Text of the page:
WASHINGTON, April 15 (UPI) -- A U.S. Senate panel delayed a hearing on immigration reform to allow senators time to read the bipartisan bill awaiting introduction, an aide said Monday.
The bipartisan "Gang of Eight" is to introduce the bill Tuesday and a Judiciary Committee hearing now is scheduled for Friday, The Hill reported.
The panel originally was to hear the bill Wednesday.
A spokesman for Sen. Marco Rubio, R-Fla., one of four Republicans working on the legislation with four Democratic counterparts, said the delay was to give senators more time to read the bill.
"The news suggests the immigration bill to be introduced on Tuesday could be lengthy and complex," Rubio aide Alex Conant said.
On his Twitter page, Conant said, "BREAKING: Lots of concern there wouldn't be enough time to read bill before Wednesday's Judiciary hearing, so hearing's been moved to Friday."
The bill will include provisions on tighter border security and will offer a pathway to citizenship for undocumented workers already in the United States, providing they meet a stringent set of requirements.
The pathway has prompted criticism from conservatives who argue no "amnesty" should be granted to people in the country illegally.
Earlier, a person familiar with discussions told The New York Times unauthorized immigrants may have to pay $2,000 as part of the bipartisan immigration reform plan.
The fee, whose amount was not finalized but which would have to be paid before an immigrant could earn legal status, would include $500 when the person applies for a temporary work permit and at least $1,500 that could be paid over 10 years before applying for a green card, the source said.
A Senate aide described the figure as "significant but not impossible, punitive but not unreasonable."
Democrats and immigration advocates had earlier pushed for a lower amount.
The fees, reported Monday, came a day after Rubio, who delivered a keynote address during the Republican National Convention, hit the Sunday TV talk show circuit to dismissed colleagues' fears the overhaul's provisions on citizenship would amount to amnesty.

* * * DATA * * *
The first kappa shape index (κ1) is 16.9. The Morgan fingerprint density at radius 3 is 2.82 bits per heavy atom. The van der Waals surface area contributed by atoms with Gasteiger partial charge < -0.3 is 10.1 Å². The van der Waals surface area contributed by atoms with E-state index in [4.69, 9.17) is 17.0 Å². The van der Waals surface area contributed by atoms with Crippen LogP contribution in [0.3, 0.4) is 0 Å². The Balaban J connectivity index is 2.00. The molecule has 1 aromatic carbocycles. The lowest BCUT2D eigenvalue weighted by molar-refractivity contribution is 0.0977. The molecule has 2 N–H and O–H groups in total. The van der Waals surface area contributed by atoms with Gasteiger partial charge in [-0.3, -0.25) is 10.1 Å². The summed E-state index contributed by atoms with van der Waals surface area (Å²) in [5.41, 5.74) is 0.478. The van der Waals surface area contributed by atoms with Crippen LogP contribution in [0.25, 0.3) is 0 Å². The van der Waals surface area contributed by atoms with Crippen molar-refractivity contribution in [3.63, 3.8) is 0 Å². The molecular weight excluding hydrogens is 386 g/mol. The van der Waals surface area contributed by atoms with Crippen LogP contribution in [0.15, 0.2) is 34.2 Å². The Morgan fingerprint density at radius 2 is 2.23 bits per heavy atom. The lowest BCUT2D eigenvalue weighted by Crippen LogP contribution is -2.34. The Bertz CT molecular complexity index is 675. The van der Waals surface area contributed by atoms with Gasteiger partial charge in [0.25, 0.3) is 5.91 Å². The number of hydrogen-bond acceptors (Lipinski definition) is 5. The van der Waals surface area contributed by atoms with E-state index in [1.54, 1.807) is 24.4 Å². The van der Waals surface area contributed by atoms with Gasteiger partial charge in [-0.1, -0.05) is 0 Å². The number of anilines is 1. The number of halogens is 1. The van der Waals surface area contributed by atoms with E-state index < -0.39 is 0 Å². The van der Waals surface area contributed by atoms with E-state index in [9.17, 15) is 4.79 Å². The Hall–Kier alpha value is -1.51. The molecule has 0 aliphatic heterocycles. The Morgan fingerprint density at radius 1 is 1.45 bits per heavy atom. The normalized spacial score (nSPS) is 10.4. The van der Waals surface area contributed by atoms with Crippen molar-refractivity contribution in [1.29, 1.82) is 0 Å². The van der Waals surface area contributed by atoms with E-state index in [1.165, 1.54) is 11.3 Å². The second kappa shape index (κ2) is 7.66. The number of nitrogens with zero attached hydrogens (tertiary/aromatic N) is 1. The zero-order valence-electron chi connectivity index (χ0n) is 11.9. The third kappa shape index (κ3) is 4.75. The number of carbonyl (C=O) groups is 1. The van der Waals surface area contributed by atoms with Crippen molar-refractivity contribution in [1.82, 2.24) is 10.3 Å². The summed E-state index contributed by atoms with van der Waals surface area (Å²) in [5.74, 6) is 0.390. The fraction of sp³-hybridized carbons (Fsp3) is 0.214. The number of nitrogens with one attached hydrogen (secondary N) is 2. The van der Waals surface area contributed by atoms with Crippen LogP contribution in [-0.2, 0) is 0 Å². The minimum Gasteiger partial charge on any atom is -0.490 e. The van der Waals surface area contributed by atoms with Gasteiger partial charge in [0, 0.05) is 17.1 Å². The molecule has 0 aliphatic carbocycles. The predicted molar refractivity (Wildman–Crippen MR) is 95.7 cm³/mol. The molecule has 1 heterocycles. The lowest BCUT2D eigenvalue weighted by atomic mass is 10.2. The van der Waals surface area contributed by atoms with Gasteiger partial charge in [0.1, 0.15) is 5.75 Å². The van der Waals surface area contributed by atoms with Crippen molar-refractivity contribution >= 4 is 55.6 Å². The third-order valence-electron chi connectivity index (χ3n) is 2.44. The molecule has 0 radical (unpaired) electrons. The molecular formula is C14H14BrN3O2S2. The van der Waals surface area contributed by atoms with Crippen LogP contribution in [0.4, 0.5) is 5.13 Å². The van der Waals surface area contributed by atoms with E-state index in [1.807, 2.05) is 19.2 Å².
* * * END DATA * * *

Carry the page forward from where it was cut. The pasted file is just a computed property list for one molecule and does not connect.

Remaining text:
"It's not amnesty because you pay serious consequences for having violated the law," the first-term senator and possible 2016 presidential contender told NBC's "Meet the Press."
The measure would boost the number of taxpaying Americans and be a "net positive for the country economically, now and in the future," Rubio told "Fox News Sunday" in one of seven Sunday talk show interviews he did on the five major networks, plus the Spanish-language Telemundo and Univision networks.
The measure calls for unauthorized immigrants who arrived in the United States on or before Dec. 31, 2011, to be allowed almost immediately to apply for temporary legal status that would let them live and work in the country.
At the same time, the Department of Homeland Security would be required to monitor the nation's entire Southwest border with Mexico -- and catch 90 percent of people trying to cross the border illegally, Rubio said.
"We are going to get the toughest enforcement measures in the history of this country," he told ABC's "This Week."